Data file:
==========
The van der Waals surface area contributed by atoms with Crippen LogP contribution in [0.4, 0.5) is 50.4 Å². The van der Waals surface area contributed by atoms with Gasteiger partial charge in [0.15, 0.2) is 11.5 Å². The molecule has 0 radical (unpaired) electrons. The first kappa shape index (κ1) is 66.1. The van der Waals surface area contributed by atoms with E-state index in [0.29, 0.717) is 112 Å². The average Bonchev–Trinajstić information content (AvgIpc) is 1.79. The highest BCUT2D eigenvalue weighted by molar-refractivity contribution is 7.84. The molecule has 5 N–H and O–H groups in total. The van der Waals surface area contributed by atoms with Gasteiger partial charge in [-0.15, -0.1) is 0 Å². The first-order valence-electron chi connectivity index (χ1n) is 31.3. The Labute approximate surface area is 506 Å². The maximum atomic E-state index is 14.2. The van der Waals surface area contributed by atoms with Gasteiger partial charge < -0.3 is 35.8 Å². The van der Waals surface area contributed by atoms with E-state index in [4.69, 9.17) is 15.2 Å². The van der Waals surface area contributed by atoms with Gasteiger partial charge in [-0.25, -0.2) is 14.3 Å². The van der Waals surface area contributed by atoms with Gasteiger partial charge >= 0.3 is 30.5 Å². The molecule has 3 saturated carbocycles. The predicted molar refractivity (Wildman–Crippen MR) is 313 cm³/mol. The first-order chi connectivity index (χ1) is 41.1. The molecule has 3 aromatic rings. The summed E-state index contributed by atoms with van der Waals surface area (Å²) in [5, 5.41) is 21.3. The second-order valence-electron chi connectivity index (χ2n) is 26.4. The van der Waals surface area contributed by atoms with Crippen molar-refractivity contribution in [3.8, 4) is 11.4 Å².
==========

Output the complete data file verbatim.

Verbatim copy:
The van der Waals surface area contributed by atoms with Crippen LogP contribution in [0.4, 0.5) is 50.4 Å². The van der Waals surface area contributed by atoms with Gasteiger partial charge in [0.15, 0.2) is 11.5 Å². The molecule has 0 radical (unpaired) electrons. The first kappa shape index (κ1) is 66.1. The van der Waals surface area contributed by atoms with E-state index in [0.29, 0.717) is 112 Å². The average Bonchev–Trinajstić information content (AvgIpc) is 1.79. The highest BCUT2D eigenvalue weighted by molar-refractivity contribution is 7.84. The molecule has 5 N–H and O–H groups in total. The van der Waals surface area contributed by atoms with Gasteiger partial charge in [-0.15, -0.1) is 0 Å². The first-order valence-electron chi connectivity index (χ1n) is 31.3. The Labute approximate surface area is 506 Å². The maximum atomic E-state index is 14.2. The van der Waals surface area contributed by atoms with Gasteiger partial charge < -0.3 is 35.8 Å². The van der Waals surface area contributed by atoms with E-state index in [4.69, 9.17) is 15.2 Å². The van der Waals surface area contributed by atoms with Gasteiger partial charge in [-0.25, -0.2) is 14.3 Å². The van der Waals surface area contributed by atoms with Gasteiger partial charge >= 0.3 is 30.5 Å². The molecule has 3 saturated carbocycles. The predicted molar refractivity (Wildman–Crippen MR) is 313 cm³/mol. The first-order chi connectivity index (χ1) is 41.1. The molecule has 3 aromatic rings. The summed E-state index contributed by atoms with van der Waals surface area (Å²) in [5, 5.41) is 21.3. The second-order valence-electron chi connectivity index (χ2n) is 26.4. The van der Waals surface area contributed by atoms with Crippen molar-refractivity contribution in [3.8, 4) is 11.4 Å².